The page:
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For three decades, Ogle’s Waterpark was a summer mainstay on the strip in Pigeon Forge, an oasis of concrete, sun-faded plastic tubing and chlorine.
It was a beacon summoning tourist teens and locals to frolic and flirt in the Tennessee summer sun.
Of the natural wonders that Gatlinburg and Pigeon Forge offer, a beach-like swimming experience is not one of them. So as the tourist boom of the 50s and 60s gave way into the 70s, a waterpark in the heart of the Smokies seemed a no-brainer.
That it came in the 70s, however, is a little heartbreaking. Had it come early, Ogle’s would have had the charm and style of previous decades. Had it come later, it would have had the advantages of modern design, things like green areas and shade. It would have come with a more aesthetically pleasing concept.
Instead, the park looked like something carved with a bulldozer and constructed out of the same batch of asphalt as the parking lot.
A chain link fence was all that separated Ogle’s from the outside world, leaving little to the imagination of the poor souls stuck in traffic on the parkway and the bathers feeling all-too often like exhibits in a zoo.
Still, somehow, Ogle’s was able to overcome being, to put it kindly, designed in a utilitarian manner, by offering something more.
The real reason we loved Ogle’s Waterpark
Ogle’s Waterpark was once the largest waterpark in the area with six giant water sides, a wave pool, a kid’s play area and snack stations throughout the park.
Slides like the the RipTide Waterslide, the Twin Twister and the Hydro-Chute – a fully enclosed tunnel slide introduced in the early 1990s – were revolutionary for their time.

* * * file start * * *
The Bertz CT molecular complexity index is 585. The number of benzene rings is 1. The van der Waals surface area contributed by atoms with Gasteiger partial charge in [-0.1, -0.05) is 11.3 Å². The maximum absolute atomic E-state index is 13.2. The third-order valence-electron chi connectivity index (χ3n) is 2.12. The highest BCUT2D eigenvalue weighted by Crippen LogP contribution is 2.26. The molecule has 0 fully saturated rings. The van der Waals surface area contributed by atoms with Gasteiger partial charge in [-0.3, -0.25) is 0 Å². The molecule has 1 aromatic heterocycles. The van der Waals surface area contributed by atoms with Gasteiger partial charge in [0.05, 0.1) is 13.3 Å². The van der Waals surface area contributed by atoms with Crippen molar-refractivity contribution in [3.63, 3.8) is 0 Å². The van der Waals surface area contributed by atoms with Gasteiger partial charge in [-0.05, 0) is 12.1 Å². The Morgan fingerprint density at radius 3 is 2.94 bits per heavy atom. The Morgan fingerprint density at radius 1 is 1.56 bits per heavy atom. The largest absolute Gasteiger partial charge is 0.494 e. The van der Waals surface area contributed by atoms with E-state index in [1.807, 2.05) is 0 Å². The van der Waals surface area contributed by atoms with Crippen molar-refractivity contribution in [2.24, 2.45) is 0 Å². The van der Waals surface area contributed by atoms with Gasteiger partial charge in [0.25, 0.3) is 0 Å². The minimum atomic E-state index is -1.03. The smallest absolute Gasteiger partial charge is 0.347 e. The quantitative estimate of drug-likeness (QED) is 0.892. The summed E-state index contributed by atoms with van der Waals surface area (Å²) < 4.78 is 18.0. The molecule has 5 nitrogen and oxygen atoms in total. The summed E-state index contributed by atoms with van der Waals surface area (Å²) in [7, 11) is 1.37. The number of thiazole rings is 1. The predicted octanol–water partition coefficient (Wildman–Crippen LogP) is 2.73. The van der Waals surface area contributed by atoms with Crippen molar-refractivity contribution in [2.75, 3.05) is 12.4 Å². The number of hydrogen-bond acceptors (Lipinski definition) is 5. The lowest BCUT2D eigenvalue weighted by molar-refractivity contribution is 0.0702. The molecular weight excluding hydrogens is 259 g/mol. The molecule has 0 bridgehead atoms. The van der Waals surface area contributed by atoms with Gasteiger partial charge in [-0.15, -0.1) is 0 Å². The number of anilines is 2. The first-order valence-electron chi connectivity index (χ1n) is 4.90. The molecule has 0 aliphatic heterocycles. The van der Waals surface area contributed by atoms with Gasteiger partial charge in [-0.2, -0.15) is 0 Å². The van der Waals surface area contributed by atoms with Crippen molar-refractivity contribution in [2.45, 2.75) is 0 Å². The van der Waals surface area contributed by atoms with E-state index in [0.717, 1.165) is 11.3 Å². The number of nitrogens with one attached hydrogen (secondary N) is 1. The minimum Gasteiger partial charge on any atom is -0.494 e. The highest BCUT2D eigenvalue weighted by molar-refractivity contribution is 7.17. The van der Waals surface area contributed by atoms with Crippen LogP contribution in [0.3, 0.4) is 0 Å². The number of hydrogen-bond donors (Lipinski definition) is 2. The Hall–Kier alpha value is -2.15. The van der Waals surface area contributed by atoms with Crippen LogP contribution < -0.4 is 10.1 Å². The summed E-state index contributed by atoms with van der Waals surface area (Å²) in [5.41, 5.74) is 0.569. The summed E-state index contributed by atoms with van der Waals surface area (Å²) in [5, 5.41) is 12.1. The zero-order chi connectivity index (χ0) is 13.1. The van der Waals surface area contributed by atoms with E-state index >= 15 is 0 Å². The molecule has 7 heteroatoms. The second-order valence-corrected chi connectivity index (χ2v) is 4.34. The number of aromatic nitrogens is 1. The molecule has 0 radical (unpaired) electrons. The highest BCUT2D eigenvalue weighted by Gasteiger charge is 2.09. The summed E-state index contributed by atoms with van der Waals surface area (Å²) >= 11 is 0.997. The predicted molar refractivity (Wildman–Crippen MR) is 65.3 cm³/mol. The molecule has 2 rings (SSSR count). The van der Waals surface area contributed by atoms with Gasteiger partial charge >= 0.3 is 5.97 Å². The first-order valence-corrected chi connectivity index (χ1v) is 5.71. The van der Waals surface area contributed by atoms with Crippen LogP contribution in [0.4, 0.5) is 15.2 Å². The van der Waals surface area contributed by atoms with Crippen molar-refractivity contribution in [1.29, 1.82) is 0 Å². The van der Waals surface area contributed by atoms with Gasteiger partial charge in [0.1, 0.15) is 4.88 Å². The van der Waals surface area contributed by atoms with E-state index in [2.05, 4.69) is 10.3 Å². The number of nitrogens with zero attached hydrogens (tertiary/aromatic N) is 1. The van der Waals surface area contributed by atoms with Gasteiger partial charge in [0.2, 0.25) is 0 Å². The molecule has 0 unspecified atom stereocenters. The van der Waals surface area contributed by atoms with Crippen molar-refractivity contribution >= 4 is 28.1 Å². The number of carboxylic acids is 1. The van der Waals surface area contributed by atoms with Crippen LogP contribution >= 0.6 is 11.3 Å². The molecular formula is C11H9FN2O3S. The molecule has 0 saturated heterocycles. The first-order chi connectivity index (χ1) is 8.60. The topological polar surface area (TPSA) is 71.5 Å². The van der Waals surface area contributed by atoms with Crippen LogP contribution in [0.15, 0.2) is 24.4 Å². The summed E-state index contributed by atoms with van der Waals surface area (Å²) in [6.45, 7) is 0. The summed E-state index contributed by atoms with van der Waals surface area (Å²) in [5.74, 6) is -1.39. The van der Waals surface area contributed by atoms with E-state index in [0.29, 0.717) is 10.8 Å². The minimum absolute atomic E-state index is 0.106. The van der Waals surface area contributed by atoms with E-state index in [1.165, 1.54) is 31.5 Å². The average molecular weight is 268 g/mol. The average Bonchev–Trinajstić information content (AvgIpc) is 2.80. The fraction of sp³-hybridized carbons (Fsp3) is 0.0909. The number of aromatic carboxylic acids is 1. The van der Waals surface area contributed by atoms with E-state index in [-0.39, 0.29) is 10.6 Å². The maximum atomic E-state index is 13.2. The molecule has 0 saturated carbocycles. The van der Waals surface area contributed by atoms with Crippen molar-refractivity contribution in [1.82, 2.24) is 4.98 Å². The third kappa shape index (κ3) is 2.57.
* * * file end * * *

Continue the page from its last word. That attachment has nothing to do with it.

Ogle’s Waterpark was summer personified, Grand Central Station for the electricity of youth.
Ogle’s was the feeling you get when you close your eyes after spending much of the day in the wave pool, the mechanical ebb and flow of the water pulling at you long after you’d slept off the exhaustion on the ride home, a testament to that fact that your senses are not infallible after all.
Ogle’s was the smell of Coppertone and chlorine and the unbridled pheromones of youth.
Ogle’s was the birthplace of thousands of summer romances and more than a few heartbreaks. An oasis, not just of highly treated chemical water, but of freedom where young men and women learned the various rules and boundaries of games of infatuation they’d play in one form or another for the rest of their lives.
Ogle’s was the place to be just a little too young to understand all that. Pre-teens able to see their own futures in the feints of their older brothers and sisters but not caring quite enough to tear themselves away from their own pursuits, like seeing how many times they could race up the tower and twist their way back down, splashing into the waiting wading pool.
Ogle’s was sunbathing – in those ignorant, cancerous days – and testing the limits of how much heat you could take before dipping into the cooling, chemical waters. It was forgetting to reapply your sunscreen and paying the price the next day.
Ogle’s was perfect.
Then times changed.
What happened to Ogles Waterpark
Ogle’s closed in 2002 for good, and demolished to make way for Waldens Landing in 2003.
Ogle’s was the victim of nothing more than sky-rocketing land values. The simple math was the worth of the land became far more than the park would produce.
But it was more than that. Something else changed with the times.
We’d move past the heady days of the Beach Boys when everybody across the USA wanted an ocean and a surfboard. The titanic waves the 60s beach culture had created – waves that still lingered in my own youth through the 80s like the phantom push and pull from the wave pool – were fading fast.
New, better designed waterparks arose, offering improved family experiences and lots more to do.
There were better rides and slides and lazy rivers and such, but those things came at the cost of types of freedoms we’d enjoyed before.
Or maybe I just got too old to feel like that anymore.
Ogle’s is gone now, lost to the march of time.
Where once the summer passions of thousands of teenagers were lit, now sits Paula Deen’s Lumberjack Feud.
The times certainly have changed indeed.
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